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Dr Daniel Cook from the University of Dundee talks about the birth of the Gothic novel and its influences on Shelley’s conception and creation of the Creature in ‘Frankenstein’. 

Fittingly, for a dark and foreboding genre, the origin of the Gothic in English was highly dubious. The first novel to wear the label ‘A Gothic Story’ – here with pantomime-like glee – was the second edition of Horace Walpole’s The Castle of Otranto (1764). Walpole pretended that the story was no more than a trashy antique relic first published in medieval Italian. Indeed, the book is a farce: a giant helmet squashes the sickly son of a domineering tyrant, and the characters are stupefied by superstition.

By the 1790s, Gothic fiction had not only become one of the most popular genres around, it had developed many of the tropes we now associate with it: emotional extremes, desolate or dilapidated environments, the supernatural, and murderous loners, among other things. The leading practitioner was without doubt Ann Radcliffe, whose most famous novel remains The Mysteries of Udolpho (1794). Favouring psychological terror, she fell into a rivalry with Matthew Lewis, whose novel The Monk (1796) more obviously revels in bodily horror. By 1818 the Gothic genre had become too popular for its own good. Jane Austen openly mocked young readers of the form in her deviously funny parody Northanger Abbey (written in 1803; first published in 1817).

Part of a new wave of serious Gothic novels in the early 19th-century, Mary Shelley’s Frankenstein (1818) sought a return to the heyday of the 1790s: she combined Radcliffe’s terror (seen in Victor’s disturbed dreams, for instance) and Lewis’s horror (seen in the murderous rampaging of the Creature). She also radically revised the supernatural formula of the Gothic tradition – in a formal sense Frankenstein augurs a turn to what we now recognise as Science Fiction. Victor gathers inert body parts and infuses life into a stitched-up cadaver, using the teachings of Cornelius Agrippa and the mysterious branches of ancient science as well as more recent experiments in physics and biochemistry.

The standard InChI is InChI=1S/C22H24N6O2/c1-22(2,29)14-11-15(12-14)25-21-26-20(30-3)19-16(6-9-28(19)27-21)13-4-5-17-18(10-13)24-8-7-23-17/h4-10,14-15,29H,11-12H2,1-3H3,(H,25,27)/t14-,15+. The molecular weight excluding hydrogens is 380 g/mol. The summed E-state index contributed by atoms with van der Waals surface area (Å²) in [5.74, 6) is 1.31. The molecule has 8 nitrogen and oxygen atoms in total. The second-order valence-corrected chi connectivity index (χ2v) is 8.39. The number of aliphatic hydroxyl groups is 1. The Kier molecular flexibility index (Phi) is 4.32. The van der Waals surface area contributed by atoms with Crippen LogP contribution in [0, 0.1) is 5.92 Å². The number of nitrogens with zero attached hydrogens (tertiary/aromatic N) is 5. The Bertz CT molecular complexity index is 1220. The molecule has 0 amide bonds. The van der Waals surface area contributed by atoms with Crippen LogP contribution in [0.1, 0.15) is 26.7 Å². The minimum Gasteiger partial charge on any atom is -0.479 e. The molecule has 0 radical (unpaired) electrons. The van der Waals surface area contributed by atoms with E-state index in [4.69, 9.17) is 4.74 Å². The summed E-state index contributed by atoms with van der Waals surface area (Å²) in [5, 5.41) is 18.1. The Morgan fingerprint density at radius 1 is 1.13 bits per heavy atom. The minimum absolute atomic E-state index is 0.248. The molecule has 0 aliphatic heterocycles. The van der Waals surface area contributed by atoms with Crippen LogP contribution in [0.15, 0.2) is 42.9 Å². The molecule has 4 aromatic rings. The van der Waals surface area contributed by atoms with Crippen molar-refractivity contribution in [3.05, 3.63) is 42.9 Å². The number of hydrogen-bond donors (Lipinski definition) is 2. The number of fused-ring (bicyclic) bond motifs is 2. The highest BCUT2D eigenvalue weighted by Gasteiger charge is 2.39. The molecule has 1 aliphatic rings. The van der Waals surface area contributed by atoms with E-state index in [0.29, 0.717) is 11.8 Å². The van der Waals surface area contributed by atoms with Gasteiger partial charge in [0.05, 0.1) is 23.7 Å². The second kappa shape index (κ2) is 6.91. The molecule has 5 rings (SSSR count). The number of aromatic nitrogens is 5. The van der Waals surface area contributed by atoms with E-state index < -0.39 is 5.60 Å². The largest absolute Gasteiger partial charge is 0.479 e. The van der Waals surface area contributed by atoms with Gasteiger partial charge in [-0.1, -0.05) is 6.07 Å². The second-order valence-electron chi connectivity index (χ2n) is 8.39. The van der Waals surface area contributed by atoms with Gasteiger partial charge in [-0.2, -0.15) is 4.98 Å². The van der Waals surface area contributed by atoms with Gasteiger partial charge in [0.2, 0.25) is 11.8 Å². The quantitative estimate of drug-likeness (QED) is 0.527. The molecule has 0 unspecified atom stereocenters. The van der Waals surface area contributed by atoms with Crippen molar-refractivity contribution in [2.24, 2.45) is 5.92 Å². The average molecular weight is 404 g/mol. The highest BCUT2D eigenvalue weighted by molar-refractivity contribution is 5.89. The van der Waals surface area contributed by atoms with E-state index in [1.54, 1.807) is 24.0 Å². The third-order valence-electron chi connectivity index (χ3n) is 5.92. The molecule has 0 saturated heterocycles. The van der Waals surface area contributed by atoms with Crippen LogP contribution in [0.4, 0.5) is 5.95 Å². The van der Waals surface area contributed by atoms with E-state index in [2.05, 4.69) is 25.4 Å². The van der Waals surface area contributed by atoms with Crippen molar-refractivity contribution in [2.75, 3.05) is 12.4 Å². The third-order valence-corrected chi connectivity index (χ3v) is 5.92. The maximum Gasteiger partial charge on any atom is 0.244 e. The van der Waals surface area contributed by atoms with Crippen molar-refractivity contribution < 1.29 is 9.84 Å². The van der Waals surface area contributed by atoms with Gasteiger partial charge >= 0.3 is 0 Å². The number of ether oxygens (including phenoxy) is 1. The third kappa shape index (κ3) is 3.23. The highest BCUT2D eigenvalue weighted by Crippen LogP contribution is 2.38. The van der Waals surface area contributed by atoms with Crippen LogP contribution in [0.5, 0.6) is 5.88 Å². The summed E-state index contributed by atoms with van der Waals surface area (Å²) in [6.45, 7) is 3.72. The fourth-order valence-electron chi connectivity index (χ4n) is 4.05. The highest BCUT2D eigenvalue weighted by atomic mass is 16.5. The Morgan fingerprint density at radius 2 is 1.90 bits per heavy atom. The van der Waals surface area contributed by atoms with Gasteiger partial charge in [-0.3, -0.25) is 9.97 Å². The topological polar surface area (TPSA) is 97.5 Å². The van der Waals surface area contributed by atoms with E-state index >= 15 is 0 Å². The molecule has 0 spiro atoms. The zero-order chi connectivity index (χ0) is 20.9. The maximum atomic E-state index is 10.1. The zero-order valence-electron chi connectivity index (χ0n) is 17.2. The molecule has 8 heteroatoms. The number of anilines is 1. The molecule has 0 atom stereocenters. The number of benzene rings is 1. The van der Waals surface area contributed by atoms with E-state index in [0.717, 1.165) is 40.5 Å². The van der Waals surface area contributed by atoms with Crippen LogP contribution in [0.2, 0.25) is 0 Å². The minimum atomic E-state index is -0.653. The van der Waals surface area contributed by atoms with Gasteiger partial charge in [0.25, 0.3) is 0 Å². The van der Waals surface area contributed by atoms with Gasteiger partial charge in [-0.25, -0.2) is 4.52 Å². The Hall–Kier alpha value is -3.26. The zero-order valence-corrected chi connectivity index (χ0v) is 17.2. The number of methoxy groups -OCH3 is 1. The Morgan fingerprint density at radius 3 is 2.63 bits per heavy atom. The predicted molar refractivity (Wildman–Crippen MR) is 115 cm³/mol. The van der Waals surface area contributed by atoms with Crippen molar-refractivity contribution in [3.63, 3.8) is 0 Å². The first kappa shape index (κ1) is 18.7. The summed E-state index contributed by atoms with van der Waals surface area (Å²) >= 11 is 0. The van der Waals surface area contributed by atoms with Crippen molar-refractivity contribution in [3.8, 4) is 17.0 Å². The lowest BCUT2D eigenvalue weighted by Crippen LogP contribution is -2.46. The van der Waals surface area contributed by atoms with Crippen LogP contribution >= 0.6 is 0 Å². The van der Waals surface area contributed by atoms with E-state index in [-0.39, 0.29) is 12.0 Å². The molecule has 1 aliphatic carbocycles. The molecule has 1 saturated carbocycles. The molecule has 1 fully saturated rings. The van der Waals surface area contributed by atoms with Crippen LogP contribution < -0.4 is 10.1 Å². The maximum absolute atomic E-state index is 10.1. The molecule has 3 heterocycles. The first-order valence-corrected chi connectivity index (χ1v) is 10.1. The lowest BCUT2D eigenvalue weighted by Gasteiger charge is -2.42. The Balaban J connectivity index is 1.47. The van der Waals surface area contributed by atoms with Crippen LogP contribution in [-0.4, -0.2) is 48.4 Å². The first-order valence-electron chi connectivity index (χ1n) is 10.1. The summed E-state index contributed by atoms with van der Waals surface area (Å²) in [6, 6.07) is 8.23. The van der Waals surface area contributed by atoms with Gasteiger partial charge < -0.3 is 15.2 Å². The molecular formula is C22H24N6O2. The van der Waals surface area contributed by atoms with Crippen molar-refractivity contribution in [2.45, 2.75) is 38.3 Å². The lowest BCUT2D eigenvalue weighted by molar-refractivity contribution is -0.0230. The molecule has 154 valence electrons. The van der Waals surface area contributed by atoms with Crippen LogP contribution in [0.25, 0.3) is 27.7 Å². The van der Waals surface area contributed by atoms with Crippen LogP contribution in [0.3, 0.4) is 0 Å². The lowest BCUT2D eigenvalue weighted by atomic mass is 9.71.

If knowledge is enlightening (en-light-ening), then Gothic fiction glories in darkness: dimly lit laboratories, graveyards in the dead of night, and gloomy landscapes. It is also associated with violent weather: cloying fog, icy blizzards, or relentless rain. Frankenstein is full of such things, though Shelley brings the lightning into the laboratory. The scientist conquers nature; or, so he thinks, for the undead Creature enacts his revenge on the man who rejects him by taking the lives of his loved ones. Like a new mother struck with postnatal depression, he cannot face the jaundiced body he has brought into the world. But Victor and the Creature are not so different: they vow to destroy each other. Both seek deeper knowledge about humanity: Victor in arcane science books, the Creature in Paradise Lost and the Bible. Equally isolated from society, they nevertheless seek inclusion. That is the tragic legacy of Frankenstein. Victor thinks that by creating life he will “pour a torrent of light into our dark world”: all he brings is a new darkness.

By Dr Daniel Cook (Senior Lecturer in English, University of Dundee)
Daniel Cook will be participating in our upcoming event Living Frankenstein on 23 May.